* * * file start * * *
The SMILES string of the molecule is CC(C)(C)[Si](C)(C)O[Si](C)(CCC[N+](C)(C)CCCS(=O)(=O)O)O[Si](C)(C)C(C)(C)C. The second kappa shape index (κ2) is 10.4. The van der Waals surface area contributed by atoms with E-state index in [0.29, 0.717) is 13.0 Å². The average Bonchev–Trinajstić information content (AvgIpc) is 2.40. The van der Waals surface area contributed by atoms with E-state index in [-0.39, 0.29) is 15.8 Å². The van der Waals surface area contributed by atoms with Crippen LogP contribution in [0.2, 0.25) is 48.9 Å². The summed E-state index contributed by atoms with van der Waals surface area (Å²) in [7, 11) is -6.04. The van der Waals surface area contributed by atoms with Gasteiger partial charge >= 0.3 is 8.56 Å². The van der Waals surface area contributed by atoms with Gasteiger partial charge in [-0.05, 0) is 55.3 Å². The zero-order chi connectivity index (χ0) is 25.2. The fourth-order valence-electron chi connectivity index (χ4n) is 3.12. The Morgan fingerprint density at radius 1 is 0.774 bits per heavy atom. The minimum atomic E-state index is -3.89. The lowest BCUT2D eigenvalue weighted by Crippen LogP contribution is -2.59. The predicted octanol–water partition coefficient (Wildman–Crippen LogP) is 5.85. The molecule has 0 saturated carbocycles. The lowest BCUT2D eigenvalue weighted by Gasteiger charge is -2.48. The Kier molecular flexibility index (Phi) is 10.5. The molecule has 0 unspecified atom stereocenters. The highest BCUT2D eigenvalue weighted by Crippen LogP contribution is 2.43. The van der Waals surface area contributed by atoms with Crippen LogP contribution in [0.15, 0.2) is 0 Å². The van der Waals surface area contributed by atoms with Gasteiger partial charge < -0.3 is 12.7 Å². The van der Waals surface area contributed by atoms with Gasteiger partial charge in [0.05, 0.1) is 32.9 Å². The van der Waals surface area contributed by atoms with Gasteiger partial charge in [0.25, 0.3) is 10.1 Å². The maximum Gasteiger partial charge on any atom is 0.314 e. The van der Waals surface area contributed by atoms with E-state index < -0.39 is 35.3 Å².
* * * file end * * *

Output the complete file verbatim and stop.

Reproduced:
The SMILES string of the molecule is CC(C)(C)[Si](C)(C)O[Si](C)(CCC[N+](C)(C)CCCS(=O)(=O)O)O[Si](C)(C)C(C)(C)C. The second kappa shape index (κ2) is 10.4. The van der Waals surface area contributed by atoms with E-state index in [0.29, 0.717) is 13.0 Å². The average Bonchev–Trinajstić information content (AvgIpc) is 2.40. The van der Waals surface area contributed by atoms with E-state index in [-0.39, 0.29) is 15.8 Å². The van der Waals surface area contributed by atoms with Crippen LogP contribution in [0.2, 0.25) is 48.9 Å². The summed E-state index contributed by atoms with van der Waals surface area (Å²) in [7, 11) is -6.04. The van der Waals surface area contributed by atoms with Gasteiger partial charge >= 0.3 is 8.56 Å². The van der Waals surface area contributed by atoms with Gasteiger partial charge in [-0.05, 0) is 55.3 Å². The zero-order chi connectivity index (χ0) is 25.2. The fourth-order valence-electron chi connectivity index (χ4n) is 3.12. The Morgan fingerprint density at radius 1 is 0.774 bits per heavy atom. The minimum atomic E-state index is -3.89. The lowest BCUT2D eigenvalue weighted by Crippen LogP contribution is -2.59. The predicted octanol–water partition coefficient (Wildman–Crippen LogP) is 5.85. The molecule has 0 saturated carbocycles. The lowest BCUT2D eigenvalue weighted by Gasteiger charge is -2.48. The Kier molecular flexibility index (Phi) is 10.5. The molecule has 0 unspecified atom stereocenters. The highest BCUT2D eigenvalue weighted by Crippen LogP contribution is 2.43. The van der Waals surface area contributed by atoms with Crippen LogP contribution in [0.15, 0.2) is 0 Å². The van der Waals surface area contributed by atoms with Gasteiger partial charge < -0.3 is 12.7 Å². The van der Waals surface area contributed by atoms with Gasteiger partial charge in [0.05, 0.1) is 32.9 Å². The van der Waals surface area contributed by atoms with Gasteiger partial charge in [0.25, 0.3) is 10.1 Å². The maximum Gasteiger partial charge on any atom is 0.314 e. The van der Waals surface area contributed by atoms with E-state index < -0.39 is 35.3 Å².